Stress-Free Weaning Tips

Getting ready to wean your foal? Check out these tips for lower-stress weaning.

Pasture weaning foals in groups may help ease separation anxiety. | Photo by Alana Harrison

When your foal is ready to wean (typically from the age of four months and older), you may be dreading those first few days of separation. Help ease your separation anxiety with these weaning tips:

Choose the right weaning method. You may choose to wean your foal cold-turkey, gradually, or within proximity to the mare (but in a way that no nursing is possible.) To decide which method you’ll use, read “Which Way to Wean?” Horse & Rider, July ’07.

Pick a familiar spot. Ensure that your foal is familiar with the spot you choose to place him during the weaning period (needs to be completely separated from the mare, out of sight and hearing); this will keep from adding more stress to your foal during an already stressful time.

Choose a buddy. Provide a companion for your foal, either another foal, horse, or goat to keep him from feeling isolated and lonely. Caveat: While studies have found that foals kept in pairs during weaning showed less stress, Virginia Tech’s Middleburg Agriculture Research and Extension Center (MAREC) checked blood cortisol (stress hormone) levels of foals during the weaning process and found just the opposite–that foals weaned together in a stall worried each other and had higher blood cortisol levels than foals weaned separately in stalls.

Feed well. Make sure your foal is used to eating some sort of commercially mixed feed or hay ration. Look for a feed concentrate that includes zinc, vitamins E and C, selenium, and antioxidants, which will all help reduce stress. Make sure to provide plenty of fresh water.

Never attempt to wean an unhealthy foal. Too much stress can lead to sickness, because the foal’s immune defenses are lowered if he is emotionally upset and not eating properly. Stress may also lead to injury if the foal spends a lot of time running frantically or trying to get through a fence.

Deworm and vaccinate before weaning. Any healthcare practices (i.e. deworming, vaccinations, hoof trimming) should be done before weaning, when the foal isn’t under stress.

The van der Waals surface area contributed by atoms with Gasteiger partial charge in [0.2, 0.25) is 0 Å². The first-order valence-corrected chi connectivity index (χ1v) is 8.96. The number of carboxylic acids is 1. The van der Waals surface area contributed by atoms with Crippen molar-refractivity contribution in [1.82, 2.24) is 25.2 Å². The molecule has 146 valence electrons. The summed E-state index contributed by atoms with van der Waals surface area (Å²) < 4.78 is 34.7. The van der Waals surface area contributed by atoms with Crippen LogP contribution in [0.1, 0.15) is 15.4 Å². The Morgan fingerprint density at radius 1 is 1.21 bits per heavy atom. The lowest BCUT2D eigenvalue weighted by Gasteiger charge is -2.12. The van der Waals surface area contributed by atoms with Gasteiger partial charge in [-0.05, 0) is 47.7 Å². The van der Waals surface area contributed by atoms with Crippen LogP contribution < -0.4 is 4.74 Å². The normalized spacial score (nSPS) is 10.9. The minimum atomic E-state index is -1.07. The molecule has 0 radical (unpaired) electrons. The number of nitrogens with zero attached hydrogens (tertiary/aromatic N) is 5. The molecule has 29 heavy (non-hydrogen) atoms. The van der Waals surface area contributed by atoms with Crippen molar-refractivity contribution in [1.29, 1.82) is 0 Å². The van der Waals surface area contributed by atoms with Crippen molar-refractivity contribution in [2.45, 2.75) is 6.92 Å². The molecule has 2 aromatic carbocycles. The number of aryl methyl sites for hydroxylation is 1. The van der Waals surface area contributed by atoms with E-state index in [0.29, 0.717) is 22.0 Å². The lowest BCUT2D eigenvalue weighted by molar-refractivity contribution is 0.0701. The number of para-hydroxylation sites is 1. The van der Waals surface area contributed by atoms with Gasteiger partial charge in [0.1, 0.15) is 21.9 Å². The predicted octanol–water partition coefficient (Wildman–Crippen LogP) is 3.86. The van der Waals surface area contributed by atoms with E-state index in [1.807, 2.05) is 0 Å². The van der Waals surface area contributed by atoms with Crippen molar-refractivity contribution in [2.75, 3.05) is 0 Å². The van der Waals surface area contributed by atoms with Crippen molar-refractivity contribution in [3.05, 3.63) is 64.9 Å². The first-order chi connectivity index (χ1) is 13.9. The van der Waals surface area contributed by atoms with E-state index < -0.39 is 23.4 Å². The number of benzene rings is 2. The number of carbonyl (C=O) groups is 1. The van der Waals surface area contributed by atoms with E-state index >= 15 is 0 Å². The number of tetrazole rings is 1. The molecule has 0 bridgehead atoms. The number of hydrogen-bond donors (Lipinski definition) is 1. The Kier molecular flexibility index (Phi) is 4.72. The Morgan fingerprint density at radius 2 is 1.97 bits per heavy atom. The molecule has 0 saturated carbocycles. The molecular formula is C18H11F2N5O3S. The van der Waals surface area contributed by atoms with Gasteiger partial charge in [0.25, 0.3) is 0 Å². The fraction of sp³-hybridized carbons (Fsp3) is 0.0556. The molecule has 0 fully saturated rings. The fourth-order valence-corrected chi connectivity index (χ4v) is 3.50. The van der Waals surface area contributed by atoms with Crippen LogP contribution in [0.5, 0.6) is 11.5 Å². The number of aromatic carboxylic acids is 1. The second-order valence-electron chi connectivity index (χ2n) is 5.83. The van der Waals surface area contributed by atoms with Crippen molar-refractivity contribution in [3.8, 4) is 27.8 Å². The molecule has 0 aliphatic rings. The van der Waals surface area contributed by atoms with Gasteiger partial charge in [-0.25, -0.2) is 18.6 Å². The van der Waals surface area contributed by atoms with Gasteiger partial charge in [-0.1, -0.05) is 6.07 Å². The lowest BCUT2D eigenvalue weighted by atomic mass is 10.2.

Create a safe stall. If your foal will be confined to a stall, take out feeding buckets and hay feeders where possible, and make sure there isn’t anything in the stall that might cause injury.

Avoid layering stresses. Make sure both mare and foal are in excellent health before weaning. Back-to-back stress (like weaning followed by hauling to shows) is often the reason why foals weaned in August, then taken to a futurity in September, will come home sick.

Check your mare’s udder. While your mare might be uncomfortable during weaning, don’t milk her out. You’ll signal her body to produce milk and prolong the time it takes for her to dry up. Do check to make sure she doesn’t have heat and swelling (signs of mastitis).

Help your mare produce less milk. Taper your mare’s grain ration gradually before weaning, then remove it for about two weeks from the day of weaning to help drop her milk supply.

Teach basic groundwork skills. (i.e. accepting a halter and leading) will make it easier to move and interact with your foal

Read up on handling and training techniques for weanlings. A few from the H&R archives: Bringing Up Baby – Lesson 2: Sacking Out (February ’99) and Lesson 3: Haltering (March, ’99). Train Along – Haltering (February ’95), Leading (March, ’95) and Handling Feet, (June, 95). Or, look for the book Bringing Up Baby by John Lyons, with Jennifer Dennison.

Discourage nursing. If total separation from the mare isn’t possible, discourage the foal from wanting to nurse by mixing 1/4 tsp Cayenne pepper with 1 tbsp petroleum jelly and smearing the mixture on the mare’s udder. Make sure to keep an eye out for irritation on the mare’s skin.

Wean in a group. If you have three or more mare and foal pairs, consider pasture weaning, where all three pairs start out together in a familiar pasture (preferably with the addition of a kind older mare or gelding), and one mare is taken away every two to three days. When all mares are taken away, the foals are left with the older mare or gelding as a babysitter. (To read more, see “Which Way to Wean?” H&R July ’07.)

Keep a schedule. Create a weaning schedule with day-by-day instructions and training plans for your foal while he’s being weaned. Chart behavior and progress. Example: see “Low-Stress Weaning,” H&R, May ’99 pg. 82.

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